“There is no doubt that there’s a lot of uncertainty in the ethics legislation,” Marsh said. “The [Alabama Code of Ethics Clarification and Reform Commission] was set up to look over this, but in addition to that, both the Senate and the House – in the Senate you have Greg Albritton and in the House [you have] Mike Jones – working throughout the entire break on how we address this.”

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“And remember,” Marsh continued, “it’s not about 140 legislators, there are 50,000 people in the state of Alabama affected by the ethics law. I’m going to make a plea to my colleagues, some of whom are in this room tonight: If it’s going to be fixed, we’ve got to fix it.”

He emphasized, “[I]t’s not going to get any easier. You’ve got to face the issues. You’ve got to address it and realize this is about much [more] than the legislature. So, I’m hopeful.

Marsh also noted that the uncertainty in the ethics law has “affected economic development.”

“There’s a section there where the economic developers are having problems keeping the [confidentiality] in the process of recruiting industries. We’ve got to address this,” he advised. “And I’m hopeful that we will address it this year.”

Marsh added, “I know that both Senator Albritton and Representative Jones have been in conversation with the attorney general and the ethics commission, as well. So we’re going down a path to try and get everybody on the same page. But we have got to -trust me, ladies and gentleman – we have best fix this. It’s got to be done.”

Howe then asked Marsh to articulate why certainty in the ethics law for economic development professionals is important not just for them, but for the entire state and each of its residents.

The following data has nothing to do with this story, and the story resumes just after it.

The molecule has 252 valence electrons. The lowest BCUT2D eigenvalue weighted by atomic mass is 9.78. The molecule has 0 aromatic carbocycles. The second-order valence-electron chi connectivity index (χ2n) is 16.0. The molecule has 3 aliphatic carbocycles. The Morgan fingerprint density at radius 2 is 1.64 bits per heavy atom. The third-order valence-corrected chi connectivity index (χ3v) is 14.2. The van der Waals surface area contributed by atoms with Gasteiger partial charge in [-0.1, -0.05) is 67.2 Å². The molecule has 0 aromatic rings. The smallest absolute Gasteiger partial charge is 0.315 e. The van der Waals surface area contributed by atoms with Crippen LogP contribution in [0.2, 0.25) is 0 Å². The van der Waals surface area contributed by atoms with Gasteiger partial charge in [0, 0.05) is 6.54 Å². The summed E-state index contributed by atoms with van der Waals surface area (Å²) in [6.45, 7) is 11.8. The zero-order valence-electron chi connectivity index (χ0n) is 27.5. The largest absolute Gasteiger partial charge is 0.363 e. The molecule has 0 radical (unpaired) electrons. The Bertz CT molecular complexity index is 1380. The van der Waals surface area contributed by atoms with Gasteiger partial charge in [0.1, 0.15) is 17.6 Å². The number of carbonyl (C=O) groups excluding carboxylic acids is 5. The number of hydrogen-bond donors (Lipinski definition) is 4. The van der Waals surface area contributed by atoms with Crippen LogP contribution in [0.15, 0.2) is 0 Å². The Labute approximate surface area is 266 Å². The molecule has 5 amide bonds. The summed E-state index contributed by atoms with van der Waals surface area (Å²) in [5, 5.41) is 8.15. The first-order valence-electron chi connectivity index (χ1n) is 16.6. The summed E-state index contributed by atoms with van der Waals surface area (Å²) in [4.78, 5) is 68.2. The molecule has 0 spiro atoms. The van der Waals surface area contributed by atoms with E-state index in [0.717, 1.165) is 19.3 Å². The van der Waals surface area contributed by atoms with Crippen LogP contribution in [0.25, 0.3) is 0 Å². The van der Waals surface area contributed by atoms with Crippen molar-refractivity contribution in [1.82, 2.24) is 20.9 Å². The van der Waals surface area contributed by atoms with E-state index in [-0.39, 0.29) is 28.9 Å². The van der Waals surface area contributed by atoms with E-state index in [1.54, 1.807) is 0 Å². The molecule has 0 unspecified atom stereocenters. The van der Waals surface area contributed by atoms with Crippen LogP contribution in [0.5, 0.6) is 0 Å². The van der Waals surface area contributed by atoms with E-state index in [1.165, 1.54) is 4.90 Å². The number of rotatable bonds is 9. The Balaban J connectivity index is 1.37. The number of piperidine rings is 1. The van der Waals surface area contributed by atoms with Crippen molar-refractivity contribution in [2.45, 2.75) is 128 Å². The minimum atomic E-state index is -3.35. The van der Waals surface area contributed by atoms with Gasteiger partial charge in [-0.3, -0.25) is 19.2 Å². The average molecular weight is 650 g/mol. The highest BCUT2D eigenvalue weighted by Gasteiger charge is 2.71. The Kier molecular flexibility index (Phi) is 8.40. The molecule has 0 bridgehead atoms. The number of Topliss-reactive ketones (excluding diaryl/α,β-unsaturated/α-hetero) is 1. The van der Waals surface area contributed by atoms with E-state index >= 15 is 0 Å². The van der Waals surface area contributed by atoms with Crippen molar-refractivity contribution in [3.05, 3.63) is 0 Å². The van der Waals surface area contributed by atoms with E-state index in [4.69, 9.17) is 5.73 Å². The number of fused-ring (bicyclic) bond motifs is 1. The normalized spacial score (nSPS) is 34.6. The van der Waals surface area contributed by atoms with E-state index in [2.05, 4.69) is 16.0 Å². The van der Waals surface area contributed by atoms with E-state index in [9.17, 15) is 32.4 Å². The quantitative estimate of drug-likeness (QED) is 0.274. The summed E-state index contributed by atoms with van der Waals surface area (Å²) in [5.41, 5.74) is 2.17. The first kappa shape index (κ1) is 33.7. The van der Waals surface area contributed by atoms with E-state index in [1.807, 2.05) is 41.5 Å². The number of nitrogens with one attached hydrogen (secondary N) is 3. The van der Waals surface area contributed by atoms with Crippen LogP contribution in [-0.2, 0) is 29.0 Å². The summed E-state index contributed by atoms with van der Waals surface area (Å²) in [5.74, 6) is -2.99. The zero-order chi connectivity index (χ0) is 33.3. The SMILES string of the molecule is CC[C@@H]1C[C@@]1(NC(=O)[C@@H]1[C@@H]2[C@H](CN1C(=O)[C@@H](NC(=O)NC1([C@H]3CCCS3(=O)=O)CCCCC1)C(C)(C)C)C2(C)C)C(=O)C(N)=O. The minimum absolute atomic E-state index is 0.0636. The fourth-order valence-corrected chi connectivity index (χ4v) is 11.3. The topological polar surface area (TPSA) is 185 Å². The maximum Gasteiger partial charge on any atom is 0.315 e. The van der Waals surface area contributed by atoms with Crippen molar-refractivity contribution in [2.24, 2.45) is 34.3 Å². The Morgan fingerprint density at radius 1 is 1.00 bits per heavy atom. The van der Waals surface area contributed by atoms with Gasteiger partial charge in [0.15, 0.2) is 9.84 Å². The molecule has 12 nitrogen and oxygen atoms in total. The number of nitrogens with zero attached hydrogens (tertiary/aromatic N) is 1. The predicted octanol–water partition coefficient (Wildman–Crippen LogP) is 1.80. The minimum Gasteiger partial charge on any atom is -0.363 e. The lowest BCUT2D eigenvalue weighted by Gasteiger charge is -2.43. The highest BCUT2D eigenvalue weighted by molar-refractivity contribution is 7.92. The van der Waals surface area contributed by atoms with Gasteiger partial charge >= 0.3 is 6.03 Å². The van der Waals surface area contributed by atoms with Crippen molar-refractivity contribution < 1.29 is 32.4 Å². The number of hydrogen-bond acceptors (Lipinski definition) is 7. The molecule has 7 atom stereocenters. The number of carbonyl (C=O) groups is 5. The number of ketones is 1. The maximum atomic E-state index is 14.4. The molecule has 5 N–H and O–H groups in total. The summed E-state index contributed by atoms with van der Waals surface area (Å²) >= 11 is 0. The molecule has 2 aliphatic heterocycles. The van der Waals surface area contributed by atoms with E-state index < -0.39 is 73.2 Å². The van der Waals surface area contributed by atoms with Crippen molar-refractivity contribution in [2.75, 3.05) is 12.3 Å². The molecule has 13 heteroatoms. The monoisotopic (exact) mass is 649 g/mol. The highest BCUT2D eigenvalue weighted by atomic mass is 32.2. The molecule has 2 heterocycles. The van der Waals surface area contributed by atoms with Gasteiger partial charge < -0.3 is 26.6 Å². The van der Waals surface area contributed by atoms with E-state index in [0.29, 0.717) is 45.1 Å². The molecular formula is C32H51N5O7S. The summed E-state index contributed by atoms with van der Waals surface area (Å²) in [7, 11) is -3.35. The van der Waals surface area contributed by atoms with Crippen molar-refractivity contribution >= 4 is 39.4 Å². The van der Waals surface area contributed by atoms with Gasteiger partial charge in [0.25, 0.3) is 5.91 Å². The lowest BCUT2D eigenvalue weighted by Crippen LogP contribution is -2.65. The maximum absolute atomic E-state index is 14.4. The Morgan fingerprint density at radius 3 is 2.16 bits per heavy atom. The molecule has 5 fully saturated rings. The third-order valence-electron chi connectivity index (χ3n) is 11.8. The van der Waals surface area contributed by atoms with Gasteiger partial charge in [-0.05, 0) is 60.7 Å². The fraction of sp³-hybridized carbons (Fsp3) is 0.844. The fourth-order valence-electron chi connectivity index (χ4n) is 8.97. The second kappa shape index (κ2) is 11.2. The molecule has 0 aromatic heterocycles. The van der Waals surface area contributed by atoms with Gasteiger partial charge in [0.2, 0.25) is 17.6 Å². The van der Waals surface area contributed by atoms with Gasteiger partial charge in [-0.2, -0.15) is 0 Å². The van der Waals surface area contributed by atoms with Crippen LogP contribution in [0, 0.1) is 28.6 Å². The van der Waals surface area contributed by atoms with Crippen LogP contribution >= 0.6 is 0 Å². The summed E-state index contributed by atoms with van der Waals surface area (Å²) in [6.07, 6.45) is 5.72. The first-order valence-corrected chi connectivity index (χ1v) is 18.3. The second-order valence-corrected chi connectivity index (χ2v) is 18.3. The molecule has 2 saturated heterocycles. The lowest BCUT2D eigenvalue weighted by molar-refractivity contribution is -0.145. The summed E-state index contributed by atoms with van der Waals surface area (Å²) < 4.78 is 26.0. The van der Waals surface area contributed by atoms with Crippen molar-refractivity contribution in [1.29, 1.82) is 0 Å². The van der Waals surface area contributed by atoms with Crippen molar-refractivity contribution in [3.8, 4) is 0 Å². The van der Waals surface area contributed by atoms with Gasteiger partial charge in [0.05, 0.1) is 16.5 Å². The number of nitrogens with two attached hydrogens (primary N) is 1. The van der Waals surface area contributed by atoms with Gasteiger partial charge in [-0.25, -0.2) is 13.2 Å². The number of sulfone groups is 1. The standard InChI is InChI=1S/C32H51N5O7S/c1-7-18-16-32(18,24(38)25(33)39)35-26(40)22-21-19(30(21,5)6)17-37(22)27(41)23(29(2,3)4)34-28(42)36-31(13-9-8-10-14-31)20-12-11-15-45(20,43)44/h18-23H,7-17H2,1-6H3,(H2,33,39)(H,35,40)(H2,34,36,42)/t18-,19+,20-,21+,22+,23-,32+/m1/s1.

“[I]t’s important for the state, because we’re competing with all of the other states,” Marsh said.

He used the example of a piece of legislation passed out of committee that very day largely dealing with Polaris vehicles built in north Alabama and explained that the site selection process requires confidentiality, with most economic development recruitment projects being given code names.

“Because we’re competing against other states. And if we’re not able to keep that degree of secrecy at that stage of the game, we’re at a disadvantage to our neighbors,” Marsh explained.

He concluded, “So this is something that we have got to address. But I’m going to say this: that’s [only] a piece of it. And there’s going to be an attempt by the business community and economic developers to pass the piece. But I think it’s [incumbent] upon us to pass the big picture, solve all the problems, because you want as many people with you, supporting you, to make the changes. Every time you carve off a little piece, you lose some support. So, as I said, I want to help everybody, but I’m committed to the big picture.”

Lottery

Howe later asked the speaker if the time has come for a lottery proposal to pass the legislature and reach a referendum of the people.

“I think so,” McCutcheon responded. “I think it’s been coming for several years. I know that the districts, House districts, that are [bordering other states], most of those districts have seen a significant shift over the last seven or eight years because they see Alabamians driving across the state line to buy lottery tickets.”

He continued, “And people are starting to talk about it, and they’re starting to make it part of their discussion around the dinner table. … At the end of the day, there’s a good push from the people.”